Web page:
September 27, 2016

The Hidden Danger in Rating Your Driver

woman in a ride sharing car

I have a dilemma every time I rate my driver I booked through any of the ride-sharing apps we have now. I make it a point to rate my driver, of course. For one: I am all about giving feedback, good or bad, especially since I observed that we tend to skip out on saying thanks but go full-throttle on complaints. Freedom of expression doesn’t just give you the right to complain but also the duty of giving credit where credit is due.

Routing back, I have a problem giving five stars to some drivers out there even though they got me to my destination, picked up at the right spot, and even saved me some time by choosing a route they know is faster. My problem stems from the throwaway comments they give, or the opinion on current affairs that come off as just plain wrong or even scary.

At around 11 p.m. one time, I found myself in a conversation about rape and sexual abuse with my driver. The driver, who said was a father of three girls, claimed to beat up rapists and cat-callers. But he also said that no woman in decent clothing ever gets disrespected. He went on to even ask me if it’s right for a woman to go out drinking in “inappropriate clothes” with her male friends.

I mumbled some sort of sound that would let him know I wasn’t about to contest him. I was also oddly grateful I was wearing a long-sleeved shirt that time. Not that my attire should be the deciding factor of whether I deserve a safe ride back home.

I know what you’re thinking: You’re just supposed to rate them as drivers, not as persons. No one is ever the judge of good or bad character. That’s why we resort to courts when they commit crimes. (Ahem, ahem, Mr. President) Still, with the level of tension in our current state, it’s scary to be in a car with someone who suddenly says people should be shot right then and there when a news bit comes up on the radio about criminals or even certain accused senators.

Upon relating my very 21st century, millennial problem, my boss told me her experience where she got it bad. Not only was the driver reckless but he kept calling the man who supposedly cut him in the lane a drug lord, got down the vehicle, and repeatedly uttered threats of violence. Complete with a motion to signify the use of a handgun. Needless to say, my boss reported it to the company and is awaiting their further response.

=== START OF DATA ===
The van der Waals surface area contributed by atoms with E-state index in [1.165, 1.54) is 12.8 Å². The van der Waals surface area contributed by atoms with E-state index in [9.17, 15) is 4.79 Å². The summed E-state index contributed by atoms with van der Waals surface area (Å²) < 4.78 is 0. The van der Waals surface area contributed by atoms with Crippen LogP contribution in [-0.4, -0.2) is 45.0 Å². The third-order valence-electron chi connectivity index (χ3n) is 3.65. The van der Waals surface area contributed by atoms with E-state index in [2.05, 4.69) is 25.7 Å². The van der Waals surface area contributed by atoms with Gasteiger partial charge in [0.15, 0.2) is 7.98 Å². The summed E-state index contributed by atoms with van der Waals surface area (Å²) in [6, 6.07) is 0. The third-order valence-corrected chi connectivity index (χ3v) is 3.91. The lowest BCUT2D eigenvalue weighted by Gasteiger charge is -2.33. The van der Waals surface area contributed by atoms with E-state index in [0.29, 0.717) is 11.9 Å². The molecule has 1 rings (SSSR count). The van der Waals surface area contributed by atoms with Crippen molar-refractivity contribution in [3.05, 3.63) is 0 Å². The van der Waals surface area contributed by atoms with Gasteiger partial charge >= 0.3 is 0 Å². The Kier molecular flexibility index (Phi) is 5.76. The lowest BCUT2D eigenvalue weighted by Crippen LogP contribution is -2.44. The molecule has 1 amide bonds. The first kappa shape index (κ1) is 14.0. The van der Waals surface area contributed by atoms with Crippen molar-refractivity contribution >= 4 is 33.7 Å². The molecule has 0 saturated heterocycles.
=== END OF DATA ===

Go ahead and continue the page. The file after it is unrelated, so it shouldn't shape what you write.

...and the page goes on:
Still, that’s an outright violation of the rules. My boss did feel physically endangered and threatened as the guy even called up his friends, repeating threats over and over. It’s a good thing nothing worse happened.

It then makes looking down at these stars even more daunting. That sexist remark, that racist joke, and that view of how people deserve to die, due process or not, makes you want to play a little game of karma. A low rating would draw his overall score down, and most likely affect the number of times he gets booked. Perhaps the loss of bookings would at least lessen exposing more people to their ideals and propagating comments that are harmful.

But this driver is a man or woman out to make a living. They may also not be aware of what they’re saying. And in most cases, which makes this scenario difficult, do their job of picking up people and dropping them off well.

I’ve settled with minimizing my conversations with the driver, keeping it to whether he’ll use Waze to get to my area or if he knows a different way. Some things get mixed in, however. A passing beggar could merit a small anecdote, a stop at a traffic light could lead to a commentary of sorts.

Until we find a way off this winding road of confusion, I guess we just have to settle to give the stars appropriated to good drivers and reports when they’re just plain inefficient and especially when they’re found doing criminal acts. For me, I tend to give a 4 instead of a 5, without comment as to what went wrong. That one star left behind for that little hope that someday, all the other things in our paths would change.

Photo courtesy of Pixabay

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culture, culture stories, current affairs, Preen,, rating, ride sharing, ride sharing apps

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